Software for small business: a list that works for me
UPDATED May 2018
When I got started doing this thing online, my software tools were basic and my small business requirements were simple.
Things have changed since then, quite lot.
Below is a list of most of the tools I use to run this one-and-a-half man business. It’s pretty complete, but if I’m missing anything, drop me a line and ask.
Let’s start with email
Mondays are email and admin days.
I log into HelpScout where my beautiful assistant du jour has assigned me emails that came in the previous week that they prefer I deal with.
Top priority is responding to the Single Malt Mastermind emails that arrived over the weekend.
I like HelpScout because it integrates beautifully with Infusionsoft and Pipedrive (more on those below) and the app works great on the phone (with the bizarre exception of still not being able to forward emails from the mobile app).
Using Google Apps for Work, I set up filters in my email that mean that everything that doesn’t come from my wife doesn’t hit my inbox.
It takes a little bit of willpower to not check my “All Email” folder, but not too much: the benefits of not getting regular email far outweigh the quick fix of seeing what’s come in.
One of the great reasons for using HelpScout (and Pipedrive and Contactually) for outgoing email is that they all have inbuilt open tracking. Way to stalk your clients and suppliers.
I use Contactually for about ten minutes every day for my Five Things and occasionally for its ScaleMail mail-merge function. HOWEVER, Pipedrive has recently introduced an awesome contact timeline that allows you to see who’s due a follow up, and I’m test-driving that for now.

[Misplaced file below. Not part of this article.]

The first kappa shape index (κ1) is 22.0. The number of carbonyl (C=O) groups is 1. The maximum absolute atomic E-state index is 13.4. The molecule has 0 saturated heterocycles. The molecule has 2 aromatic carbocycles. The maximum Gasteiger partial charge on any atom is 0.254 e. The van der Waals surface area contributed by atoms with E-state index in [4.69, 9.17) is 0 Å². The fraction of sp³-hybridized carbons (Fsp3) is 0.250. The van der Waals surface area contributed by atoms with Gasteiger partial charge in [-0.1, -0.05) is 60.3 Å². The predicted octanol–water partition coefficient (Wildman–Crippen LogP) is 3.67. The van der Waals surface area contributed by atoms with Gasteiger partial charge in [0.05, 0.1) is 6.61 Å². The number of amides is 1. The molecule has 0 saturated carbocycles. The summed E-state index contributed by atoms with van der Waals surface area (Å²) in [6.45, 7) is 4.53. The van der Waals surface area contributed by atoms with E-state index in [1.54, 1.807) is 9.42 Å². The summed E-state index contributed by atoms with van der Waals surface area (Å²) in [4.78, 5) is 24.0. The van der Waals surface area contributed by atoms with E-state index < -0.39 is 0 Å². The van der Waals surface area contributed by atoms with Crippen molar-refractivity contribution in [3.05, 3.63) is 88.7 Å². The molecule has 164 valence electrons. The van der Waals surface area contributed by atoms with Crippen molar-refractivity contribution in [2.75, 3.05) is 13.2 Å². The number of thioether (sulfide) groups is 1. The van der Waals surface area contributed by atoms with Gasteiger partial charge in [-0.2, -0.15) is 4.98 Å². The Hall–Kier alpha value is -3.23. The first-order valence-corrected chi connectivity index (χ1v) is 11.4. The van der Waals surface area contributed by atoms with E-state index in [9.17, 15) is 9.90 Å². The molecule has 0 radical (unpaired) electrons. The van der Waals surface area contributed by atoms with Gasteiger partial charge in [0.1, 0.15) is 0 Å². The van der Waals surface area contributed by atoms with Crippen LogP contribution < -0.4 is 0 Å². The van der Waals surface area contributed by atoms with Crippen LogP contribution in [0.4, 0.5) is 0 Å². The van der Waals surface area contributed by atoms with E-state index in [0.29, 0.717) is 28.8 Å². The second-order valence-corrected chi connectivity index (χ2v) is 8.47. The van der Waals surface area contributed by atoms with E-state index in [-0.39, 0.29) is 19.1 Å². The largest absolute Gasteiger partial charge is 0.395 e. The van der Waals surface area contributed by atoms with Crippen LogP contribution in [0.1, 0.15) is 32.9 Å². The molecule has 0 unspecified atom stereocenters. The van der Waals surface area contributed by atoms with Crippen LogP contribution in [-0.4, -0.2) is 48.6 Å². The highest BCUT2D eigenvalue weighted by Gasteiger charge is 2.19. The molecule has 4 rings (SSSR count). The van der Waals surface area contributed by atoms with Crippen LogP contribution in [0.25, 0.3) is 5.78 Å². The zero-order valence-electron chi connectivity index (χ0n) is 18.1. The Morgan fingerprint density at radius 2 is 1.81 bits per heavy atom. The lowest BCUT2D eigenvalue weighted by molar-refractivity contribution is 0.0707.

I prefer to do personal follow up with Facebook Messenger or WhatsApp or iMessage. Much higher open rates …
First drafts of anything normally get bashed out in Bear. Minimalist and distraction-free. Writing without an internet connection is one of my favorite productivity tips.
Depending on where the writing ends up, it then gets copied – without formatting – into Google Drive (for copywriting clients) – or WordPress (rarely) or, more frequently, straight into Infusionsoft.
I don’t like copying formatting over because stuff gets messed up, and re-reading, re-writing and formatting from scratch means another set of eyes goes over the finished piece before it gets redirected or sent on.
I have included my mail-to-Evernote email address as a contact in Infusionsoft. Every commercial email I send out gets sent to – and archived in – Evernote.
I’m really proud of the way that the finances get handled. Over the years I’ve gone from doing everything myself, to having my assistant do everything, to NEVER TOUCHING anything to do with money and letting it happen 90% automatically with a dedicated book-keeper to keep an eye on things.
I CAN’T TELL YOU HOW MUCH I LOVE THRIVECART. You’ll love it too, guaranteed.
Before I used ThriveCart I used to have messy Infusionsoft order forms, made pretty with other pieces of software and still not doing half the job that ThriveCart does right out of the box.
Hubdoc pulls all my bank statements and receipts and incoming invoices into Xero. I use the mobile app on my iPhone to scan paper receipts.
I have a bookkeeper from Bean Ninjas who I can’t recommend highly enough. AWESOME service. Tell them I sent you.
For cashflow and forecasting, I’m in LOVE with You Need A Budget both at home and business. I update it manually about once every ten days, which keeps me sharp on where the money is going, and I do my best to combine it with Mike Michalowicz’s Profit First principles.
Productivity and not letting things drop.
Todoist takes care of all project and task management.
(If you feel you’re not getting the most out of Evernote, I strongly recommend Evernote Essentials by Bretty Kelly.)
A recent addition to my note-taking practice, which I fell in love with in about three minutes flat, is to use Paper by 53 on an iPad Pro. I just used it for three days solid at an event in Santa Monica and – for the first time ever – all my notes are in the same place, digitally saved, and easy to find.
Notability is fast biting at its heels, too.